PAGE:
Long load times leave business websites in the slow lane

Why latency could hurt ROI on search marketing campaigns

Why latency could hurt ROI on search marketing campaigns

How fast your business' website loads could soon factor more highly in how easy it is for customers to find it.

According to search marketing agency Greenlight, there is much speculation over whether latency - how fast a page loads - could make its way into Google's natural search algorithms in the future, and therefore potentially affect where a company's website is ranked in search results.

Google already uses landing page download time as a factor in determining a marketer's Quality Score in its AdWords paid search service, with longer download times contributing to a lower score. In general, a high Quality Score means a keyword will trigger ads in a higher position and at a lower cost per click.

snail

Is your website crawling at a snail's pace?
(Photo credit: Shutterstock)

As a result, companies with slow websites can damage their marketing campaigns' performance and ultimately their return on investment.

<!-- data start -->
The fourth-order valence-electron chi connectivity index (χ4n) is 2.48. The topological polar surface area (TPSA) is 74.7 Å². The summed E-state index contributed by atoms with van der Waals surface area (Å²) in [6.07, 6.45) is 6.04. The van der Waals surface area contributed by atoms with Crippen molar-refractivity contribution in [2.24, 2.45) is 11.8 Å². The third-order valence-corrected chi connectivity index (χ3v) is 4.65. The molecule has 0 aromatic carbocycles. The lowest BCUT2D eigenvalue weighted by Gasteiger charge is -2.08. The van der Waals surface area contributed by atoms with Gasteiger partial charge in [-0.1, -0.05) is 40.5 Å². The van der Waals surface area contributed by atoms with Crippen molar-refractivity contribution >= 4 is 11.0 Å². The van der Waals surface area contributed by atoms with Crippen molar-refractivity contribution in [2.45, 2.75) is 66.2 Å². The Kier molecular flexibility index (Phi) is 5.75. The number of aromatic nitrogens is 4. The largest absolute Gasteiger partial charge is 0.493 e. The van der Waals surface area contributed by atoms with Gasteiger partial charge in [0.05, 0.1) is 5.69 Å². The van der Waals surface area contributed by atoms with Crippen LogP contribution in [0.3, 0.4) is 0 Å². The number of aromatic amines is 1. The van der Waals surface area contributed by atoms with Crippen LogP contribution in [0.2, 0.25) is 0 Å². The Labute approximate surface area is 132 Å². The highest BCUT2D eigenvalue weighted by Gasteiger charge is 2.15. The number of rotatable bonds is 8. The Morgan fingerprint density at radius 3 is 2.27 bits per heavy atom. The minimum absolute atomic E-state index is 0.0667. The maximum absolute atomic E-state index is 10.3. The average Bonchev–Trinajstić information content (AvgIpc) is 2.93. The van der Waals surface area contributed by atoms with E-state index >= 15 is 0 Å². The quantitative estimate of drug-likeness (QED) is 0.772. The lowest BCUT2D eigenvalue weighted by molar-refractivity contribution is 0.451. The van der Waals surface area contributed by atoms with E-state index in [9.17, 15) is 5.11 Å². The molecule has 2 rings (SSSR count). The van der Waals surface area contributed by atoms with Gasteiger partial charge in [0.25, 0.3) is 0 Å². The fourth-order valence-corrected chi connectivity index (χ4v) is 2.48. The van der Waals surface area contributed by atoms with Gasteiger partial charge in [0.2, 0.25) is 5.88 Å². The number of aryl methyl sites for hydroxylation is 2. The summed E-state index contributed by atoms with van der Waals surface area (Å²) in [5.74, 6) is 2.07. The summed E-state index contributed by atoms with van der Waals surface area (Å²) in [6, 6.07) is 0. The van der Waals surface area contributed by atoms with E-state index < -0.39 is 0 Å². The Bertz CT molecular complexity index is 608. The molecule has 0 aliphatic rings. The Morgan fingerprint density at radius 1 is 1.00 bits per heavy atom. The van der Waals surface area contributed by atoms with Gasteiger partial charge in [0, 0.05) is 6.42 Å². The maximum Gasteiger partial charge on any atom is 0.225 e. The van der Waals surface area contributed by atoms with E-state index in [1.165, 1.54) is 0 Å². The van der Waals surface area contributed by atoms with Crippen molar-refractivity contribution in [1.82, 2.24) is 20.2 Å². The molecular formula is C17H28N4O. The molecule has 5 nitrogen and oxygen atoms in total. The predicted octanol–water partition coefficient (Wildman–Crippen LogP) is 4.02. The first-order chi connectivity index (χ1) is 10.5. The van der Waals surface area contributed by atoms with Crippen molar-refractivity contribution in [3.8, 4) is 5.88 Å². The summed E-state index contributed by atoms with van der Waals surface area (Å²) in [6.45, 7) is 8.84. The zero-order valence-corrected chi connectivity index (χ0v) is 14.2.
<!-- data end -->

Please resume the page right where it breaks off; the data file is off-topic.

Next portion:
The agency conducted a study of 100 of the UK's most popular websites, and found load times ranged from the extremely fast - Argos.co.uk at 0.29 seconds was the standout - to the painfully slow: one high street electronics retailer clocked in at more than 15 seconds.

Greenlight calculates that acceptable maximum loading time for a website is 4.97 seconds - three seconds above the UK average. Any site taking longer to load would almost certainly fall foul of Google's Quality Score download time guidelines, the agency said.

The best performing sites were Argos, River Island, Holiday.co.uk, Fool.co.uk and Comet. Google itself was found to have an average page load speed of 0.11 seconds.

Greenlight said poor download speed is very easily fixed - businesses need to look at things like content distribution, cache control, and even simply reducing the number of HTTP requests their pages make.